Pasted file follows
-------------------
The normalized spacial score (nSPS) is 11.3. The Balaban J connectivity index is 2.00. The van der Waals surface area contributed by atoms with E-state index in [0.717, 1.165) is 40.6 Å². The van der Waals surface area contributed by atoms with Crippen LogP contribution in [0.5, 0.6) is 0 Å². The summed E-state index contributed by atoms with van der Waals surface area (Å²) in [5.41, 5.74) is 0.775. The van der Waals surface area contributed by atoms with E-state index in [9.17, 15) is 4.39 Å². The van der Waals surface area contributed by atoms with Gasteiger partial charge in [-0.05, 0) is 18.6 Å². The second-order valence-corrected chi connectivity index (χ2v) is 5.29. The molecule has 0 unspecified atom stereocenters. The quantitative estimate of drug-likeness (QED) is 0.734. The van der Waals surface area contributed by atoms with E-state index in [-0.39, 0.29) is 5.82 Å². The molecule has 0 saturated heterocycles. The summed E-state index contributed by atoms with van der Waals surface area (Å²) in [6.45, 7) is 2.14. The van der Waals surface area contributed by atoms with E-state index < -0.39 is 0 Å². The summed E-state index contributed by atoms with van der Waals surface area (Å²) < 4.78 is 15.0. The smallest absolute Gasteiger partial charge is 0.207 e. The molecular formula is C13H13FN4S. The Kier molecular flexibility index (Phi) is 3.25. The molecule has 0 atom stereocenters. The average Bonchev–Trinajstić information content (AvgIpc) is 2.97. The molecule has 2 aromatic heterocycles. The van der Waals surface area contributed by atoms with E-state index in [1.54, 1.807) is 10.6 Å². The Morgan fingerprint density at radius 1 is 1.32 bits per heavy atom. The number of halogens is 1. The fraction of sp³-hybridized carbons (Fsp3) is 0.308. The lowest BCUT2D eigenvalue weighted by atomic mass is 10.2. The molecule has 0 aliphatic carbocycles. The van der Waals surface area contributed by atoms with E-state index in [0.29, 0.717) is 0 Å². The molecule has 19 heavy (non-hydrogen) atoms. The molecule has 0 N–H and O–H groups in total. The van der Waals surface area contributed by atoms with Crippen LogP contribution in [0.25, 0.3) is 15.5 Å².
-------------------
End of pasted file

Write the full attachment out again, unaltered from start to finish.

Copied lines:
The normalized spacial score (nSPS) is 11.3. The Balaban J connectivity index is 2.00. The van der Waals surface area contributed by atoms with E-state index in [0.717, 1.165) is 40.6 Å². The van der Waals surface area contributed by atoms with Crippen LogP contribution in [0.5, 0.6) is 0 Å². The summed E-state index contributed by atoms with van der Waals surface area (Å²) in [5.41, 5.74) is 0.775. The van der Waals surface area contributed by atoms with E-state index in [9.17, 15) is 4.39 Å². The van der Waals surface area contributed by atoms with Gasteiger partial charge in [-0.05, 0) is 18.6 Å². The second-order valence-corrected chi connectivity index (χ2v) is 5.29. The molecule has 0 unspecified atom stereocenters. The quantitative estimate of drug-likeness (QED) is 0.734. The van der Waals surface area contributed by atoms with E-state index in [-0.39, 0.29) is 5.82 Å². The molecule has 0 saturated heterocycles. The summed E-state index contributed by atoms with van der Waals surface area (Å²) in [6.45, 7) is 2.14. The van der Waals surface area contributed by atoms with E-state index < -0.39 is 0 Å². The summed E-state index contributed by atoms with van der Waals surface area (Å²) < 4.78 is 15.0. The smallest absolute Gasteiger partial charge is 0.207 e. The molecular formula is C13H13FN4S. The Kier molecular flexibility index (Phi) is 3.25. The molecule has 0 atom stereocenters. The average Bonchev–Trinajstić information content (AvgIpc) is 2.97. The molecule has 2 aromatic heterocycles. The van der Waals surface area contributed by atoms with E-state index in [1.54, 1.807) is 10.6 Å². The Morgan fingerprint density at radius 1 is 1.32 bits per heavy atom. The number of halogens is 1. The fraction of sp³-hybridized carbons (Fsp3) is 0.308. The lowest BCUT2D eigenvalue weighted by atomic mass is 10.2. The molecule has 0 aliphatic carbocycles. The van der Waals surface area contributed by atoms with E-state index in [0.29, 0.717) is 0 Å². The molecule has 19 heavy (non-hydrogen) atoms. The molecule has 0 N–H and O–H groups in total. The van der Waals surface area contributed by atoms with Crippen LogP contribution in [0.25, 0.3) is 15.5 Å².